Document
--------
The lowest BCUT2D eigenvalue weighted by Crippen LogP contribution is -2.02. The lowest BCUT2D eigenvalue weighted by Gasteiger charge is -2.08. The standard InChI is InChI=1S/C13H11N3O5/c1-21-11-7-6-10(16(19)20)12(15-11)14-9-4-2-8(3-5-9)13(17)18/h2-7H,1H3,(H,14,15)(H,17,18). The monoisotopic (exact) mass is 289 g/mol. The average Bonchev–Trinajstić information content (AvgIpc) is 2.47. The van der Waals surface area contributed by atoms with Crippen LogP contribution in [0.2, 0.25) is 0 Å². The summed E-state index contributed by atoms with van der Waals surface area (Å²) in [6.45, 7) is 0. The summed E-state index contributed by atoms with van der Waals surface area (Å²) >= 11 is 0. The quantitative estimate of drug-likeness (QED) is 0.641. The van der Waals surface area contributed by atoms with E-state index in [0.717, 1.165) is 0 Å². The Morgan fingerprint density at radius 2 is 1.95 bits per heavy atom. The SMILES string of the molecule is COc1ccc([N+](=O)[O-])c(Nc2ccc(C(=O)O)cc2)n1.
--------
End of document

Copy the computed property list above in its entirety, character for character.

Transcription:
The lowest BCUT2D eigenvalue weighted by Crippen LogP contribution is -2.02. The lowest BCUT2D eigenvalue weighted by Gasteiger charge is -2.08. The standard InChI is InChI=1S/C13H11N3O5/c1-21-11-7-6-10(16(19)20)12(15-11)14-9-4-2-8(3-5-9)13(17)18/h2-7H,1H3,(H,14,15)(H,17,18). The monoisotopic (exact) mass is 289 g/mol. The average Bonchev–Trinajstić information content (AvgIpc) is 2.47. The van der Waals surface area contributed by atoms with Crippen LogP contribution in [0.2, 0.25) is 0 Å². The summed E-state index contributed by atoms with van der Waals surface area (Å²) in [6.45, 7) is 0. The summed E-state index contributed by atoms with van der Waals surface area (Å²) >= 11 is 0. The quantitative estimate of drug-likeness (QED) is 0.641. The van der Waals surface area contributed by atoms with E-state index in [0.717, 1.165) is 0 Å². The Morgan fingerprint density at radius 2 is 1.95 bits per heavy atom. The SMILES string of the molecule is COc1ccc([N+](=O)[O-])c(Nc2ccc(C(=O)O)cc2)n1.